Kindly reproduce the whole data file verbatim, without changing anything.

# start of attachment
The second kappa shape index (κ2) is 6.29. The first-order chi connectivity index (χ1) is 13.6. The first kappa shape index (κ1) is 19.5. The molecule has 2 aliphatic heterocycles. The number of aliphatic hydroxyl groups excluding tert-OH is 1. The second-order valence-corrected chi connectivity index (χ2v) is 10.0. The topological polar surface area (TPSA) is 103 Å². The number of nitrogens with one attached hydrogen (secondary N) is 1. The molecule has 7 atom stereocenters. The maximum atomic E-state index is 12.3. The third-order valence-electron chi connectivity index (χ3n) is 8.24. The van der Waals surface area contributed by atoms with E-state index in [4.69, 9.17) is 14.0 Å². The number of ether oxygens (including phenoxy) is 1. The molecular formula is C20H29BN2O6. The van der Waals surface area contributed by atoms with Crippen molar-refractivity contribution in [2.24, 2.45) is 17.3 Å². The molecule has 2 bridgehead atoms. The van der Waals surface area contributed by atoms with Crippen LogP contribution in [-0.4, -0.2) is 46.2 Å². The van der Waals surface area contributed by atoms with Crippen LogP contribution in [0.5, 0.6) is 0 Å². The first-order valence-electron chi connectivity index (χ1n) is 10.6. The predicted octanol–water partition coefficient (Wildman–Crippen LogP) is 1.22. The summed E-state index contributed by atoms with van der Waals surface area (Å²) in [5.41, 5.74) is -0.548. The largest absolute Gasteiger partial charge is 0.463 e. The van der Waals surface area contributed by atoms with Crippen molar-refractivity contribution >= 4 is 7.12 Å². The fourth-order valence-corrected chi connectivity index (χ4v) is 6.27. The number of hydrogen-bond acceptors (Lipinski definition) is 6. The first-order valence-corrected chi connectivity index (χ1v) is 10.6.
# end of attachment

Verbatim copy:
The second kappa shape index (κ2) is 6.29. The first-order chi connectivity index (χ1) is 13.6. The first kappa shape index (κ1) is 19.5. The molecule has 2 aliphatic heterocycles. The number of aliphatic hydroxyl groups excluding tert-OH is 1. The second-order valence-corrected chi connectivity index (χ2v) is 10.0. The topological polar surface area (TPSA) is 103 Å². The number of nitrogens with one attached hydrogen (secondary N) is 1. The molecule has 7 atom stereocenters. The maximum atomic E-state index is 12.3. The third-order valence-electron chi connectivity index (χ3n) is 8.24. The van der Waals surface area contributed by atoms with E-state index in [4.69, 9.17) is 14.0 Å². The number of ether oxygens (including phenoxy) is 1. The molecular formula is C20H29BN2O6. The van der Waals surface area contributed by atoms with Crippen molar-refractivity contribution in [2.24, 2.45) is 17.3 Å². The molecule has 2 bridgehead atoms. The van der Waals surface area contributed by atoms with Crippen LogP contribution in [-0.4, -0.2) is 46.2 Å². The van der Waals surface area contributed by atoms with Crippen LogP contribution in [0.5, 0.6) is 0 Å². The first-order valence-electron chi connectivity index (χ1n) is 10.6. The predicted octanol–water partition coefficient (Wildman–Crippen LogP) is 1.22. The summed E-state index contributed by atoms with van der Waals surface area (Å²) in [5.41, 5.74) is -0.548. The largest absolute Gasteiger partial charge is 0.463 e. The van der Waals surface area contributed by atoms with Crippen molar-refractivity contribution >= 4 is 7.12 Å². The fourth-order valence-corrected chi connectivity index (χ4v) is 6.27. The number of hydrogen-bond acceptors (Lipinski definition) is 6. The first-order valence-corrected chi connectivity index (χ1v) is 10.6.